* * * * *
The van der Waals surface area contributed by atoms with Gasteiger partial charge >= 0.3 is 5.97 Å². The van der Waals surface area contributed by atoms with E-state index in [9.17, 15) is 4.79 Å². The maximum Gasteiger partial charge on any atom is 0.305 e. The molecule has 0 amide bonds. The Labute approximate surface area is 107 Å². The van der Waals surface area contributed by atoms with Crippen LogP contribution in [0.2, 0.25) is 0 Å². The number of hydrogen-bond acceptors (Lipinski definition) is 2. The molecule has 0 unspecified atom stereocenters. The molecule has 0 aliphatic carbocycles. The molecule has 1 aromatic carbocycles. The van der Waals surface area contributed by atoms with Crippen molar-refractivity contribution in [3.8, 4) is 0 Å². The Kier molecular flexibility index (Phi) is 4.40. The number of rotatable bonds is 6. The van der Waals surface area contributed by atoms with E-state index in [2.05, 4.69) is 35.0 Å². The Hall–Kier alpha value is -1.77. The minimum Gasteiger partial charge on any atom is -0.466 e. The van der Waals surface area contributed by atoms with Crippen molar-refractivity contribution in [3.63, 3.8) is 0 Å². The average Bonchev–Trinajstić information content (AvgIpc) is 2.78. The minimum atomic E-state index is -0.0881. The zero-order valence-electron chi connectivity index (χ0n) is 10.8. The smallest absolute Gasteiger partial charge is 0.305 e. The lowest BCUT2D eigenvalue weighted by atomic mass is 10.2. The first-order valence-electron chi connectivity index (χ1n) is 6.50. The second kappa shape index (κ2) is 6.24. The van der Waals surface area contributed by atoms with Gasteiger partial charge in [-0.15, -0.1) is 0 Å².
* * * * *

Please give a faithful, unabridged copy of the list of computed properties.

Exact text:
The van der Waals surface area contributed by atoms with Gasteiger partial charge >= 0.3 is 5.97 Å². The van der Waals surface area contributed by atoms with E-state index in [9.17, 15) is 4.79 Å². The maximum Gasteiger partial charge on any atom is 0.305 e. The molecule has 0 amide bonds. The Labute approximate surface area is 107 Å². The van der Waals surface area contributed by atoms with Crippen LogP contribution in [0.2, 0.25) is 0 Å². The number of hydrogen-bond acceptors (Lipinski definition) is 2. The molecule has 0 unspecified atom stereocenters. The molecule has 0 aliphatic carbocycles. The molecule has 1 aromatic carbocycles. The van der Waals surface area contributed by atoms with Crippen molar-refractivity contribution in [3.8, 4) is 0 Å². The Kier molecular flexibility index (Phi) is 4.40. The number of rotatable bonds is 6. The van der Waals surface area contributed by atoms with E-state index in [2.05, 4.69) is 35.0 Å². The Hall–Kier alpha value is -1.77. The minimum Gasteiger partial charge on any atom is -0.466 e. The van der Waals surface area contributed by atoms with Crippen molar-refractivity contribution in [3.63, 3.8) is 0 Å². The average Bonchev–Trinajstić information content (AvgIpc) is 2.78. The minimum atomic E-state index is -0.0881. The zero-order valence-electron chi connectivity index (χ0n) is 10.8. The smallest absolute Gasteiger partial charge is 0.305 e. The lowest BCUT2D eigenvalue weighted by atomic mass is 10.2. The first-order valence-electron chi connectivity index (χ1n) is 6.50. The second kappa shape index (κ2) is 6.24. The van der Waals surface area contributed by atoms with Gasteiger partial charge in [-0.15, -0.1) is 0 Å².